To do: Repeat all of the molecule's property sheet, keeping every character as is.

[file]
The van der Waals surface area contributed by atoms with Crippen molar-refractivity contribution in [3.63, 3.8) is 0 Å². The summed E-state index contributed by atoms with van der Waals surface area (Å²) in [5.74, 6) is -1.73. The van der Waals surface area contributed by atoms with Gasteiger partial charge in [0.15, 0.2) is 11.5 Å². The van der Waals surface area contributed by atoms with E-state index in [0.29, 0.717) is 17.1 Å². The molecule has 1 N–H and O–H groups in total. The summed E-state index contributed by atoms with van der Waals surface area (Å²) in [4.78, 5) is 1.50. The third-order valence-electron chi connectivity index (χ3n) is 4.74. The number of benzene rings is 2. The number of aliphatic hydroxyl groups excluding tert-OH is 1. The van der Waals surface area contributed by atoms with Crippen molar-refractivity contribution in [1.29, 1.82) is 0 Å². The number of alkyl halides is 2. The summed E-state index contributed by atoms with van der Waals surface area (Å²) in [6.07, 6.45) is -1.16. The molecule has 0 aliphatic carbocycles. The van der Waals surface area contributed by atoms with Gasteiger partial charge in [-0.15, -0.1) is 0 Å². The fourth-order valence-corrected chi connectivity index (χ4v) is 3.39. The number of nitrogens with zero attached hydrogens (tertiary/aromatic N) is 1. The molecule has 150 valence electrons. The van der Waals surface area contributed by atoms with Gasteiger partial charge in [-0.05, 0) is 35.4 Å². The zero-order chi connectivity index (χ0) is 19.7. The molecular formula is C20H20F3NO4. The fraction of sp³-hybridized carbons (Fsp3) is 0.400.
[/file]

The van der Waals surface area contributed by atoms with Crippen molar-refractivity contribution in [3.63, 3.8) is 0 Å². The summed E-state index contributed by atoms with van der Waals surface area (Å²) in [5.74, 6) is -1.73. The van der Waals surface area contributed by atoms with Gasteiger partial charge in [0.15, 0.2) is 11.5 Å². The van der Waals surface area contributed by atoms with E-state index in [0.29, 0.717) is 17.1 Å². The molecule has 1 N–H and O–H groups in total. The summed E-state index contributed by atoms with van der Waals surface area (Å²) in [4.78, 5) is 1.50. The third-order valence-electron chi connectivity index (χ3n) is 4.74. The number of benzene rings is 2. The number of aliphatic hydroxyl groups excluding tert-OH is 1. The van der Waals surface area contributed by atoms with Crippen molar-refractivity contribution in [1.29, 1.82) is 0 Å². The number of alkyl halides is 2. The summed E-state index contributed by atoms with van der Waals surface area (Å²) in [6.07, 6.45) is -1.16. The molecule has 0 aliphatic carbocycles. The van der Waals surface area contributed by atoms with Gasteiger partial charge in [-0.15, -0.1) is 0 Å². The fourth-order valence-corrected chi connectivity index (χ4v) is 3.39. The number of nitrogens with zero attached hydrogens (tertiary/aromatic N) is 1. The molecule has 150 valence electrons. The van der Waals surface area contributed by atoms with Gasteiger partial charge in [-0.05, 0) is 35.4 Å². The zero-order chi connectivity index (χ0) is 19.7. The molecular formula is C20H20F3NO4. The fraction of sp³-hybridized carbons (Fsp3) is 0.400.